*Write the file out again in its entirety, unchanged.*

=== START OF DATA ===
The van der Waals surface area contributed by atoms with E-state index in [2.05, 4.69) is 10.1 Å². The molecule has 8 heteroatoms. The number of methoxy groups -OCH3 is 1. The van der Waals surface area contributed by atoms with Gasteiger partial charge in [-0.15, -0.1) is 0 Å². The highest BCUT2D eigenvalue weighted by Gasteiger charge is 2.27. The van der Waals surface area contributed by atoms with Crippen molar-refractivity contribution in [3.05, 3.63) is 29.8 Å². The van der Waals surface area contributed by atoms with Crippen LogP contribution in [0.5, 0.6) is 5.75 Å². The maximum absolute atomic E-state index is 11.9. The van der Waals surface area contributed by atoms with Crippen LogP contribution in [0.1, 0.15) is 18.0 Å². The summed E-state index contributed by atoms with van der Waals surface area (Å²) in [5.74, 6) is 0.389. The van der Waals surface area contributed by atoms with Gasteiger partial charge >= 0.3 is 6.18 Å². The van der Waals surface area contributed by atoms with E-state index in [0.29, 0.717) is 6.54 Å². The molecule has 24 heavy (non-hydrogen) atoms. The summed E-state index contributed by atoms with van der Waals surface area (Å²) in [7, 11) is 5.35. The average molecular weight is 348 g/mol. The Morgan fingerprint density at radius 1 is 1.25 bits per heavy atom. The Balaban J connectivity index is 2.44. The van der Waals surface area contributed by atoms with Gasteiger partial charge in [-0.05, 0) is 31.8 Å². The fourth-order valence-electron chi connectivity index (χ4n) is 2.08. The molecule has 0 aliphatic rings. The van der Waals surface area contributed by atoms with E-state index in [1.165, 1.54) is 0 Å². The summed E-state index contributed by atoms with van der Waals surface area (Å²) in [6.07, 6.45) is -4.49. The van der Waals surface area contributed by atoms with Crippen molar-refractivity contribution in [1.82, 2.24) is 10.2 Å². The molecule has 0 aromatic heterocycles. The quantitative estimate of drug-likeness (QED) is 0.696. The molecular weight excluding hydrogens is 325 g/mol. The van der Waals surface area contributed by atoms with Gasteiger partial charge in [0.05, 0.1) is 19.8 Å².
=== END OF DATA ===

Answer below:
The van der Waals surface area contributed by atoms with E-state index in [2.05, 4.69) is 10.1 Å². The molecule has 8 heteroatoms. The number of methoxy groups -OCH3 is 1. The van der Waals surface area contributed by atoms with Gasteiger partial charge in [-0.15, -0.1) is 0 Å². The highest BCUT2D eigenvalue weighted by Gasteiger charge is 2.27. The van der Waals surface area contributed by atoms with Crippen molar-refractivity contribution in [3.05, 3.63) is 29.8 Å². The van der Waals surface area contributed by atoms with Crippen LogP contribution in [0.5, 0.6) is 5.75 Å². The maximum absolute atomic E-state index is 11.9. The van der Waals surface area contributed by atoms with Crippen LogP contribution in [0.1, 0.15) is 18.0 Å². The summed E-state index contributed by atoms with van der Waals surface area (Å²) in [5.74, 6) is 0.389. The van der Waals surface area contributed by atoms with Gasteiger partial charge >= 0.3 is 6.18 Å². The van der Waals surface area contributed by atoms with E-state index in [0.29, 0.717) is 6.54 Å². The molecule has 24 heavy (non-hydrogen) atoms. The summed E-state index contributed by atoms with van der Waals surface area (Å²) in [7, 11) is 5.35. The average molecular weight is 348 g/mol. The Morgan fingerprint density at radius 1 is 1.25 bits per heavy atom. The Balaban J connectivity index is 2.44. The van der Waals surface area contributed by atoms with Gasteiger partial charge in [-0.05, 0) is 31.8 Å². The fourth-order valence-electron chi connectivity index (χ4n) is 2.08. The molecule has 0 aliphatic rings. The van der Waals surface area contributed by atoms with E-state index in [1.165, 1.54) is 0 Å². The summed E-state index contributed by atoms with van der Waals surface area (Å²) in [6.07, 6.45) is -4.49. The van der Waals surface area contributed by atoms with Crippen molar-refractivity contribution in [1.82, 2.24) is 10.2 Å². The molecule has 0 aromatic heterocycles. The quantitative estimate of drug-likeness (QED) is 0.696. The molecular weight excluding hydrogens is 325 g/mol. The van der Waals surface area contributed by atoms with Gasteiger partial charge in [0.05, 0.1) is 19.8 Å².